Thursday, April 05, 2007

Edwards: 'Everything Is Fair Game' in a Campaign

ABC News
Edwards: 'Everything Is Fair Game' in a Campaign
Edwards and Daughter Cate Talk About Taking on Cancer and Planning for the Future

April 2, 2007 — - Since announcing the return of her cancer last week, Elizabeth Edwards and her family have found themselves the recipients of both pure admiration and utter disapproval.

However, the past few weeks have been otherwise encouraging for the presidential campaign of her husband, John Edwards. Last week, he received a nine-point bump in the polls and yesterday, his campaign again made headlines, announcing that $14 million had been raised this quarter.

Elizabeth Edwards recognizes that her condition has garnered more support for her husband but says the boost has more to do with her husband's character than sympathy for her condition. "[I] do think that the cancer also gave people the opportunity to see a man who, under enormous stress, was able to be focused and clear and really goal driven," she says.

"Nightline" co-anchor Cynthia McFadden traveled to the Edwards home in North Carolina to talk exclusively with Elizabeth and Cate Edwards, wife and daughter of the 2008 presidential contender, for their first interview together since Elizabeth announced that her cancer had returned.

Since her announcement, her husband's decision to remain in the race has been questioned by voters and pundits alike, including some who have accused the Edwards campaign of capitalizing on his wife's condition.

'Everything Is Fair Game'

Elizabeth Edwards said the news regarding her cancer does not affect her husband's ability to be a "decisive and clear" leader. However, she says voters have a right to take her condition into consideration. "Honestly, everything is fair game," she says. "I mean, the reason we have been open about everything, tried to be as transparent as a family and as human beings as we can, is that we think if you're going to put yourself out as somebody who ought to be elected to be the leader of the free world, that people have a right to ask any sort of question that they think they need to know about you."

One group that has already given its support is Edwards' family. Last week's cancer announcement placed stress not only on Edwards' presidential ambitions but also on the couple's three children: Cate, 25; Emma Claire, 8; and Jack, 6. Cate, home on spring break from Harvard Law School, says she found out about her mother's cancer after class.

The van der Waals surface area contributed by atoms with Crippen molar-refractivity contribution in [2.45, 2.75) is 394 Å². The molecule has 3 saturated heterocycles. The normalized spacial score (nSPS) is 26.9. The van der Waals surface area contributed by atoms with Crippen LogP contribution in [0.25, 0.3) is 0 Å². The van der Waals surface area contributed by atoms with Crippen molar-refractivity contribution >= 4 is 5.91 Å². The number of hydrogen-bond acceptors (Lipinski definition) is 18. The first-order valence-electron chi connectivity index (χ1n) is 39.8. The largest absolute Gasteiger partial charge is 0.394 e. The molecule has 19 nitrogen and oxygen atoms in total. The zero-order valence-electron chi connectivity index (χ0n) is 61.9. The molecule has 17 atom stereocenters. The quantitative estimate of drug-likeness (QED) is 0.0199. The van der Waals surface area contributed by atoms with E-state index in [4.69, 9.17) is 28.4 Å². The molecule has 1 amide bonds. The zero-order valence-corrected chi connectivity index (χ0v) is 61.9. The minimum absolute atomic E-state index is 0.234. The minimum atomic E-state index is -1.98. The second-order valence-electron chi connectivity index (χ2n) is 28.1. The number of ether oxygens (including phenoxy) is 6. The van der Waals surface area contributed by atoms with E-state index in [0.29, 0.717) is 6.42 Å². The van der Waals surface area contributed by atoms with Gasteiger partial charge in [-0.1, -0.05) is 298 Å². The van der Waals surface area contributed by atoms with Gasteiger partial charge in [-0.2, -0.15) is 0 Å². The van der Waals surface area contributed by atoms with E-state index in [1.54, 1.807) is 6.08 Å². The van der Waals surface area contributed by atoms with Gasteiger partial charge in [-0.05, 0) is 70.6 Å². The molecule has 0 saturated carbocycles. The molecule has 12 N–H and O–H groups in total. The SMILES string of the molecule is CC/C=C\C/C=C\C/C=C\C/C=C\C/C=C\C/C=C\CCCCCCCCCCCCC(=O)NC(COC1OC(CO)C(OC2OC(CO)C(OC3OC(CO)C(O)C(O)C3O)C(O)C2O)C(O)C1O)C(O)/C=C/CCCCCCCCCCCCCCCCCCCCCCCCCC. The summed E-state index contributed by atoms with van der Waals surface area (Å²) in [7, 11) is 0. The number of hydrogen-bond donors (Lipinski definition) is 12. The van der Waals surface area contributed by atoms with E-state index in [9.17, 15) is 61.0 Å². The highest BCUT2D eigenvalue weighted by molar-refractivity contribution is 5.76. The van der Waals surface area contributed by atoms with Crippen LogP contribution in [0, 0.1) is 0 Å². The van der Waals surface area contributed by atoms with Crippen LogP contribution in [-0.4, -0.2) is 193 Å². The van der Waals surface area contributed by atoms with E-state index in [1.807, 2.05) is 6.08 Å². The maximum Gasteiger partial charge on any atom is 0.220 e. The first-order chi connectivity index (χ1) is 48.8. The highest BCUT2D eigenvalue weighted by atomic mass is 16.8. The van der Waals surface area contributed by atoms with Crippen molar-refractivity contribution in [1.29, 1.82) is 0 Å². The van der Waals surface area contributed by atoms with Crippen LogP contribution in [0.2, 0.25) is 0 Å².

'I Could Never Fill Her Shoes'

"[When] I got out of class, I called her, like I always do when I'm walking home," says Cate, who is currently completing her first year at Harvard, "and that's when she told me, and she was downplaying it pretty obviously."

"I said, 'Put Dad on the phone.' And so I talked to Dad and he really told me," she says.

Edwards says she will finish the current semester, and will decide what to do about school in the future. If her mother is unable to campaign actively, she might be expected to participate more on the road. "I could never fill her shoes on the campaign trail. That is true, regardless of these statements that she's making. It is and always will be true. But I certainly would be willing to try."

'In the End, It Wins'

Cate's younger siblings, Emma Claire and Jack, haven't asked many questions about their mother's cancer. "They honestly seem perfectly normal and fine," says Cate. "I think for me, the scariest thing is thinking about [them], and I want them to have their mom, this mom, the same way I did. What scares me the most is that they're deprived of that at some point sooner than they should be."

Elizabeth Edwards hopes to be around for the campaign and beyond, but she says she's not in denial about the seriousness of her condition. "I probably will die of cancer at some point," she admits. "I know that, in the end, it wins. But my victory is lasting the 15 rounds with it."